Was an Army JCG Corps in the 1970s. Been a gardener all my life owning my own farm for twenty years the last ten here in West Virginia. I specialize in herbs which I turn into spice mixes, cosmetics, cleaners, and medicines. Have an MBA from the Univ of Texas at Arlington and been a Master Gardener for 15+ years. I have written a gardening column, “Bette’s Beds” for the county newspaper for the last 10 years and during that time I teach wilderness survival for the 4H. Joined FVC in 2017 and spent 2019 writing the Chapter Handbook and organizing the WV Chapter. Have received 2 Governor’s awards for Volunteer of the year!!Have a hydroponic system in one of my two high tunnels growing lettuce and microgreens.
Southern Plains | email@example.com
Damon Cleaton is a disabled 23 year Army Veteran with two combat tours in Iraq and one in Afghanistan with a military background in supply chain management and healthcare administration. He holds a BA in Anthropology from the university of Texas at San Antonio and a MA in Healthcare Administration from the University of the Incarnate Word and is a graduate of the Texas AgrAbility Battleground to Breaking Ground Program. After retiring in 2016 Damon returned home to Central Texas and opened Cleaton’s 4E Farms, drawing on ag experience from his youth and blending it with horticultural techniques gathered during his military career in environments such as Alaska and the Middle East. Initially envisioned as a 7 acre market garden, Damon and his family have expanded operations to include a retail and production nursery, cut flowers, beekeeping, and an orchard. Damon joined the FVC in 2018 and brings to the advisory panel his expertise in produce and peach production, business operations, and ethno-agriculture. With family, friends, and associates in various agricultural operations, industry, and value-added product production spanning from the Rio Grande Valley of Texas through Oklahoma that are eager to support Veterans in agriculture, if he can’t answer your question or help you out you can bet he knows someone who can. Damon uses his spare time to support Veterans and the community as a mentor to Battleground to Breaking Ground students, mentoring USDA new hires, establishing school gardens with the Texas Agrilife Learn Grow Eat and Go program and as a member of the Texas AgrAbility and Battleground to Breaking Ground Project Advisory Committee. He is also a member of the Texas Farm Bureau and the National Corn Growers Association.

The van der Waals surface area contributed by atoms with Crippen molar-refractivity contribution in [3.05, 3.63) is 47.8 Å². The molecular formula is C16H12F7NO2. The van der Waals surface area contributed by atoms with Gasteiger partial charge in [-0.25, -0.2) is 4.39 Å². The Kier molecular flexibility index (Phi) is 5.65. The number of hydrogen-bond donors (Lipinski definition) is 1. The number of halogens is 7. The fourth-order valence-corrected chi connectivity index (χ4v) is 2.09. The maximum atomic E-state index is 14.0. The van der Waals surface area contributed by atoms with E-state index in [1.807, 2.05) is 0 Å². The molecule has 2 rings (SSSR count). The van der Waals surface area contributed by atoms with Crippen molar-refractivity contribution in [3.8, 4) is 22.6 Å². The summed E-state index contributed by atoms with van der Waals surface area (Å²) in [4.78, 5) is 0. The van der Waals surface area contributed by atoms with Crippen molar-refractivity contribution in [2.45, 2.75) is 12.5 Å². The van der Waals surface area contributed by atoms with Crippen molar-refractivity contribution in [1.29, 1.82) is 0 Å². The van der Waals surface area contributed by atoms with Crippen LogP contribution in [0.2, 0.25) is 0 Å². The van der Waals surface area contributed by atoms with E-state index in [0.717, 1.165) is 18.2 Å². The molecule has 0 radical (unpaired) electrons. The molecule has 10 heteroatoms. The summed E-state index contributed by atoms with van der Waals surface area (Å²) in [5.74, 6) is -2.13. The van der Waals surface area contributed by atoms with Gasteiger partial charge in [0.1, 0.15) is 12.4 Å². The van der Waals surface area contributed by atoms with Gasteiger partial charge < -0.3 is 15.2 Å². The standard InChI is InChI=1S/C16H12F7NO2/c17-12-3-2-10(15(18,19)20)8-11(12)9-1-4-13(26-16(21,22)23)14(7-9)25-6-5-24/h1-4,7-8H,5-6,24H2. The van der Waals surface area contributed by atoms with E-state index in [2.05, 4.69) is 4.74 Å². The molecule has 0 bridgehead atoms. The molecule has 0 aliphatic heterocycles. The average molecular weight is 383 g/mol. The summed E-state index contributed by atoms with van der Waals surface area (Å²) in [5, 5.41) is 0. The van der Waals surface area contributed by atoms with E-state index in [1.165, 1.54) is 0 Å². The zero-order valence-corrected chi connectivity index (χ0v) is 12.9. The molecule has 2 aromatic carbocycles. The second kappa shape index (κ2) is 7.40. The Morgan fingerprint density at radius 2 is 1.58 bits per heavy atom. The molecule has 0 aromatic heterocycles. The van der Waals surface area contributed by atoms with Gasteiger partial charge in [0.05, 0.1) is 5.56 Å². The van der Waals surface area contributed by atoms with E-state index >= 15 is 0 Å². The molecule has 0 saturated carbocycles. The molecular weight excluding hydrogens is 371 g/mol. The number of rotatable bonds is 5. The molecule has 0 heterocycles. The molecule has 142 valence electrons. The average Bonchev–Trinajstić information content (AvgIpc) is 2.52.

Northeast | firstname.lastname@example.org
I joined the USAF after graduating high school in August 1961 and served until December 1968 attaining the rank of Staff Sargent (E-5). I was a Defensive Fire Control Technician on B-52 aircraft with duty assignments in ME, GA, Guam and NY. While at Guam in 1966 I flew with the aircraft on several bombing sorties over Viet Nam.